Honey and Mumford Learning Styles - A simple picture

Here is a simple view of one of the most famous Learning Styles theories.

Take a look at the diagram below and see which speech bubble comes in to your head when you are trying to learn something new.

Do you think you fit in to one of these boxes or do you flex your approach depending on the situation?

Let us know in the comments below.

It is important to acknowledge that whilst Learning Styles are widely accepted & integrated in to the Learning & Development field there is little scientific research that actually supports that designing learning interventions to meet different 'Learning Styles' makes a difference to the learning outcome. 

So where does this leave us?

Take a look at this article on learning styles

The key thing is to be aware and to find what works for you in terms of style and technique.

Do we all have ONE learning style? Do we have this same learning style ALL THE TIME? Do we change over time or is this a constant do you think?

And I guess most importantly, what does all this mean to the way that we design and facilitate learning in our organisations?

Would be interested to hear your views.

Votes: 0
E-mail me when people leave their comments –

Ady Howes - Community Manager, DPG

You need to be a member of DPG Community to add comments!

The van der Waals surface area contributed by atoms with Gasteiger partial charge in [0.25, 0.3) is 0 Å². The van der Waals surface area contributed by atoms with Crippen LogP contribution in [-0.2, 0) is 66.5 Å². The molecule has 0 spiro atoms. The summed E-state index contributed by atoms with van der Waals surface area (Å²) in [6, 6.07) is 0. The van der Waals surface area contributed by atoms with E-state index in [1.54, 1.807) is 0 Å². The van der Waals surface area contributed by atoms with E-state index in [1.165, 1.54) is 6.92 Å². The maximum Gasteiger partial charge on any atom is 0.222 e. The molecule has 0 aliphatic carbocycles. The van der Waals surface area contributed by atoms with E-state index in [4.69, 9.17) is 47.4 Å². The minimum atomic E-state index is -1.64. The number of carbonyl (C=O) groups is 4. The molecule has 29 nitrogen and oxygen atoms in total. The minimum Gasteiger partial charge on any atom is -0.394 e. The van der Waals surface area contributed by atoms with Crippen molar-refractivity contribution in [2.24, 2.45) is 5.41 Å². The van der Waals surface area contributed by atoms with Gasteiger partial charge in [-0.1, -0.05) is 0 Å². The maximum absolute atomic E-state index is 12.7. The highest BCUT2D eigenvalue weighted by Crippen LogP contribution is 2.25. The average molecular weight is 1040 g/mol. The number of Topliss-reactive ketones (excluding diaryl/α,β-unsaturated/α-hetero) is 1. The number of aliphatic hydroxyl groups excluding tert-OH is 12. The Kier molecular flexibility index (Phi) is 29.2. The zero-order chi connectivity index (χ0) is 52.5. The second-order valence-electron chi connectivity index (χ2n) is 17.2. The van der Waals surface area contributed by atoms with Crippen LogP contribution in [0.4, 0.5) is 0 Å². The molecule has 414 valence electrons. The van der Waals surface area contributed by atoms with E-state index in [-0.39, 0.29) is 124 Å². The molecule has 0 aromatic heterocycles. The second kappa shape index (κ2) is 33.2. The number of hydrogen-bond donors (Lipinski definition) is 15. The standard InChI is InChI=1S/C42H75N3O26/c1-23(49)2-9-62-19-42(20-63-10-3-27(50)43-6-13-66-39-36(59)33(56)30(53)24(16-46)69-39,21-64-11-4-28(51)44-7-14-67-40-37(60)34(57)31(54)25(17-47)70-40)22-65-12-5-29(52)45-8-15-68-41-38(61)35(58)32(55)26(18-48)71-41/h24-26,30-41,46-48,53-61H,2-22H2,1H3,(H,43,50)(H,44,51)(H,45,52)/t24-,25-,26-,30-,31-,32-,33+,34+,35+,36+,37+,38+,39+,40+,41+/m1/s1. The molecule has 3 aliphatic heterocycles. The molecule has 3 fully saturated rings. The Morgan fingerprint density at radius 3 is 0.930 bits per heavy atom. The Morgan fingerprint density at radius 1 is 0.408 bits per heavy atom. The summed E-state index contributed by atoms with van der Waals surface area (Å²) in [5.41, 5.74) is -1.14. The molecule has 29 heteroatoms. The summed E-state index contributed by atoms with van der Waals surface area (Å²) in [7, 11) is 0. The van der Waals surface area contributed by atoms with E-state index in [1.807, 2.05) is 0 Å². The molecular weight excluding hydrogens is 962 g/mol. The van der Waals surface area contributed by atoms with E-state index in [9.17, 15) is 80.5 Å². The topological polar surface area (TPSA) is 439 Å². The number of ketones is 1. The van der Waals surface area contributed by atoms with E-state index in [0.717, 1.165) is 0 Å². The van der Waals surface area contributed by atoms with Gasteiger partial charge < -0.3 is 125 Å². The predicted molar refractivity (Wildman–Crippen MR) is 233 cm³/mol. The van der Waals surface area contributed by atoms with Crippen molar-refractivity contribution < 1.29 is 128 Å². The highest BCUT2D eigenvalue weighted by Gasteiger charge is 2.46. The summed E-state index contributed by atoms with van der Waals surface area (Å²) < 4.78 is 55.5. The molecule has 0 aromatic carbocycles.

Join DPG Community

Comments

  • I am definately an activist, i learn by doing, and find it easier to explain it to myself when i make mistkes by going over and over the subject.

  • I think I'm more Pragmatist/Activist cross. I lwant to have a go and "press the button" to se ehow things work, but I need to know how they work and how this will fit into real life examples.

  • I am an activist, i like to get involved and get my hands dirty, i find that giving something a go gives you the opportunity to get it wrong. Learning from your mistakes is a quicker more effective way of learning.

    • Hi Melanie

      I'd totally agree that doing is a great way to learn. 'Experiential Learning' is proven to be productive. Maybe that's more likely to be called 'learning-in-the-flow' these days.

      I'd debate learning from mistakes though, I prefer learning from success - I like someone to show me how to get things right and avoid pitfalls.  Or is that the same thing?

      😊

      • Hi Gary,

        I would say in a training/learning enviroment learning from your mistakes is good, it helps you memorise the correct process. By making that mistake you are then more likely to be conscious of it and make sure the mistake is not repeated?

        If you are constantly successfull, you may be prone to thinking you dont need to put as much effort in or listern / try as hard as you may need to?

        I may be totally wrong ! :)

        • I can totally see your point that we don't want to be given a false sense of security or misplaced confidence that could snowball into complacency. For sure.

          I guess where I am coming from is that I used to train trainers. I would get disheartened when they would set up tasks for their trainees where the trainees had not been given enough guidance (from the trainer) on how to succeed - so the trainee always failed. This then made the trainees, understandably, reluctant to engage with further training.

          Taking it to the extreme, the old 'chuck them in at the deep end and see if they sink or swim' is what is conjures up in my head when we talk about learning from mistakes. But I'm guessing that is going to the extreme and isn't what you mean! I'm probably over-sensitive due to my previous experience 😊